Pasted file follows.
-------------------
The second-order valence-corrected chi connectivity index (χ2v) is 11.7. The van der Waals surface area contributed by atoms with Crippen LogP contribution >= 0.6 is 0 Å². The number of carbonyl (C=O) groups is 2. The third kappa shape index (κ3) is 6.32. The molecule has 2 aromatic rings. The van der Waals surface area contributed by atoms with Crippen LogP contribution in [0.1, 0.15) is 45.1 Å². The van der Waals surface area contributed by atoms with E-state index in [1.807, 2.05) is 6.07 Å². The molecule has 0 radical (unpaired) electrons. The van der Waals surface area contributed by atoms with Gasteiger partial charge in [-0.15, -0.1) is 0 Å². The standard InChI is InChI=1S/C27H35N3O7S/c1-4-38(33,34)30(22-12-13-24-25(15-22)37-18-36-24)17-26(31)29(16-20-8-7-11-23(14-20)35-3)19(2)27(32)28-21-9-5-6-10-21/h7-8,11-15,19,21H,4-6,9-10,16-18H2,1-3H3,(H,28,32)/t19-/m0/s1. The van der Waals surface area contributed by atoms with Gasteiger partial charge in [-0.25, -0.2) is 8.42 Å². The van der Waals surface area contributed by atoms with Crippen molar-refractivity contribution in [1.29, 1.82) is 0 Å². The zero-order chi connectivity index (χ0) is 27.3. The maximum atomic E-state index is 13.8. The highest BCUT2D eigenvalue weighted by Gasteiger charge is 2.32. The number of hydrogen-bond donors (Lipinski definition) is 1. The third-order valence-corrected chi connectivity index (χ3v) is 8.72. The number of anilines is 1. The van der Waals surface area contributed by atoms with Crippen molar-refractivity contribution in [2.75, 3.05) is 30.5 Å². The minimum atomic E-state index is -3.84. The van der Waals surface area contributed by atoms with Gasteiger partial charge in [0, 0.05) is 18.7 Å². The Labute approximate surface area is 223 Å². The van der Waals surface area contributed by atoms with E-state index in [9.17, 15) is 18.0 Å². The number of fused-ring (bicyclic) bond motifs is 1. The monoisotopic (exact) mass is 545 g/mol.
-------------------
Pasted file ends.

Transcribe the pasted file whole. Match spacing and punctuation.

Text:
The second-order valence-corrected chi connectivity index (χ2v) is 11.7. The van der Waals surface area contributed by atoms with Crippen LogP contribution >= 0.6 is 0 Å². The number of carbonyl (C=O) groups is 2. The third kappa shape index (κ3) is 6.32. The molecule has 2 aromatic rings. The van der Waals surface area contributed by atoms with Crippen LogP contribution in [0.1, 0.15) is 45.1 Å². The van der Waals surface area contributed by atoms with E-state index in [1.807, 2.05) is 6.07 Å². The molecule has 0 radical (unpaired) electrons. The van der Waals surface area contributed by atoms with Gasteiger partial charge in [-0.15, -0.1) is 0 Å². The standard InChI is InChI=1S/C27H35N3O7S/c1-4-38(33,34)30(22-12-13-24-25(15-22)37-18-36-24)17-26(31)29(16-20-8-7-11-23(14-20)35-3)19(2)27(32)28-21-9-5-6-10-21/h7-8,11-15,19,21H,4-6,9-10,16-18H2,1-3H3,(H,28,32)/t19-/m0/s1. The van der Waals surface area contributed by atoms with Gasteiger partial charge in [-0.25, -0.2) is 8.42 Å². The van der Waals surface area contributed by atoms with Crippen molar-refractivity contribution in [1.29, 1.82) is 0 Å². The zero-order chi connectivity index (χ0) is 27.3. The maximum atomic E-state index is 13.8. The highest BCUT2D eigenvalue weighted by Gasteiger charge is 2.32. The number of hydrogen-bond donors (Lipinski definition) is 1. The third-order valence-corrected chi connectivity index (χ3v) is 8.72. The number of anilines is 1. The van der Waals surface area contributed by atoms with Crippen molar-refractivity contribution in [2.75, 3.05) is 30.5 Å². The minimum atomic E-state index is -3.84. The van der Waals surface area contributed by atoms with Gasteiger partial charge in [0, 0.05) is 18.7 Å². The Labute approximate surface area is 223 Å². The van der Waals surface area contributed by atoms with E-state index in [9.17, 15) is 18.0 Å². The number of fused-ring (bicyclic) bond motifs is 1. The monoisotopic (exact) mass is 545 g/mol.